The Superior Court in Georgia's Fulton County has rejected a lawsuit seeking to force the county to prevent absentee ballots from being dropped off at drop boxes after regular business hours, which usually end at 5 p.m. The court judge Kimberly Esmond Adams declined to review the suit on the grounds of not having the necessary jurisdiction in regards to the case due to sovereign immunity laws.
The lawsuit was filed jointly by the local chapter of the GOP and the Republican National Committee. The attorney for the Georgia GOP explained that the case was not about limiting voters' rights, but about preventing the discrepancies that took place across the country during the presidential election, according to the Republicans.
"This case is absolutely not about the expansion or dilution of voter rights. ... This case and this motion is about ensuring that individual counties, 159 within the state of Georgia, do not themselves alter the election rules", the GOP attorney said in an interview with the Atlanta Journal-Constitution.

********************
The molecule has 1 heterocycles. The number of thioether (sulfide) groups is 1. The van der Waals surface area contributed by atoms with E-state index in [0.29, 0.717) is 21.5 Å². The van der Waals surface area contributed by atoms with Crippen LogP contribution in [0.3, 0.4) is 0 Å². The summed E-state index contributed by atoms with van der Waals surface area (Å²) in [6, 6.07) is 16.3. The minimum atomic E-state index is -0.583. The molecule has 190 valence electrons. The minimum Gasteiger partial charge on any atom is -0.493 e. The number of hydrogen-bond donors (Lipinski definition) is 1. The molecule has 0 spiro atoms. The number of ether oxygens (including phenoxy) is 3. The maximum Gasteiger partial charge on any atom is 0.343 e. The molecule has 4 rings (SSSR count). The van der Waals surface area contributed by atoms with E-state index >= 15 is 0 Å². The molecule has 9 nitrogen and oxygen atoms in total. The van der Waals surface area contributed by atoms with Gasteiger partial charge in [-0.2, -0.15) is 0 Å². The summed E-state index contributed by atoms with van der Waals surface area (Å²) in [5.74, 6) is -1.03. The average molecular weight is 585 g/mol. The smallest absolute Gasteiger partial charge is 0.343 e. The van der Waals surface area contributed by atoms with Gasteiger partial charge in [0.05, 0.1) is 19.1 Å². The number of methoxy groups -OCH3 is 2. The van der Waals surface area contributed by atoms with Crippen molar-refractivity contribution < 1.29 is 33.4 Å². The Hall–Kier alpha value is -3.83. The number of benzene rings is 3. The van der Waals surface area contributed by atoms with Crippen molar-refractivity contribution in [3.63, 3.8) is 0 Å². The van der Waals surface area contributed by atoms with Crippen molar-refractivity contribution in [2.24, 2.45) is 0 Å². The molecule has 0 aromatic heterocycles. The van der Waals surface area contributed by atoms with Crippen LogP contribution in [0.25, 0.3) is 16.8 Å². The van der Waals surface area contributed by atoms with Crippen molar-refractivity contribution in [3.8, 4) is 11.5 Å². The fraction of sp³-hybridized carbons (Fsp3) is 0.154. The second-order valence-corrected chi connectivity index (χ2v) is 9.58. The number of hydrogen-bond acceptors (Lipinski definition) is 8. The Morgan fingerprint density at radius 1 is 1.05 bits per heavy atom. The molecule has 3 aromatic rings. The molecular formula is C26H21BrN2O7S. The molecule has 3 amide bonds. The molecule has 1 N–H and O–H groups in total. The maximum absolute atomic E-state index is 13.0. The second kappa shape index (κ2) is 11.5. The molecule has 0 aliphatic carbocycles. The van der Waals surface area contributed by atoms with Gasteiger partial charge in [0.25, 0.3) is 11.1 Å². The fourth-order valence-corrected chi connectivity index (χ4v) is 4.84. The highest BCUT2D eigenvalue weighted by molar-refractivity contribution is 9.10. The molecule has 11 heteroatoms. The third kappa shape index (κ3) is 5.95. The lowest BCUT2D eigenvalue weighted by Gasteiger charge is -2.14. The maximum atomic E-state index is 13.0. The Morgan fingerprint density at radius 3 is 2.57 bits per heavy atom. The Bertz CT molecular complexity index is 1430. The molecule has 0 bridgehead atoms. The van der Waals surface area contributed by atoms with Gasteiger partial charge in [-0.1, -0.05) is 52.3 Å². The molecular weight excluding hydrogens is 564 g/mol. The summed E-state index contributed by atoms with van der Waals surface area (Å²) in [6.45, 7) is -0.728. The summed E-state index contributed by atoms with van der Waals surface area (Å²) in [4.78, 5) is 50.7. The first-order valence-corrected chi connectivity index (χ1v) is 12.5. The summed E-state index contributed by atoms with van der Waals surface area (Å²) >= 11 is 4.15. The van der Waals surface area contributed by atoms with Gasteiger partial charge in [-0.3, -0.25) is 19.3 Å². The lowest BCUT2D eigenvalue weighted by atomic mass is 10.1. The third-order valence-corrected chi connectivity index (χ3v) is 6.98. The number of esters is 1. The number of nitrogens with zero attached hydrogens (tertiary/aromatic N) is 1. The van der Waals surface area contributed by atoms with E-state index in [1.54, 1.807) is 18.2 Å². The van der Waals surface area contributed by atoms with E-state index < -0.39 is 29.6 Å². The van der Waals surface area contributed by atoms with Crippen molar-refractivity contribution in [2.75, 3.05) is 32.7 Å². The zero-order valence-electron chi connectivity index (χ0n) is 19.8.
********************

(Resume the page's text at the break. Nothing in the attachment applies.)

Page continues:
Had the case been reviewed, it would have affected the upcoming Georgia run-off election for the two Senate seats, which is to take place on 5 January. The voting will essentially determine which party will control the Senate for the next two years. In case the Democrats win, they will have full control of the Congress in the first years of Joe Biden's presidency.
The GOP's complaint about possible last-minute changes to the voting rules comes after Republicans blamed Democrat-led states for changing the rules in regards to mail-in and absentee ballots voting just months prior to the presidential election. President Donald Trump argued that millions of ballots were sent to voters who never requested them and claimed that they were used in mass voter fraud, which ultimately resulted in the election being "stolen" from him. Democrats deny his claims and insist that the mail-in voting was nothing out of the ordinary and was not as susceptible to manipulation as Trump alleges.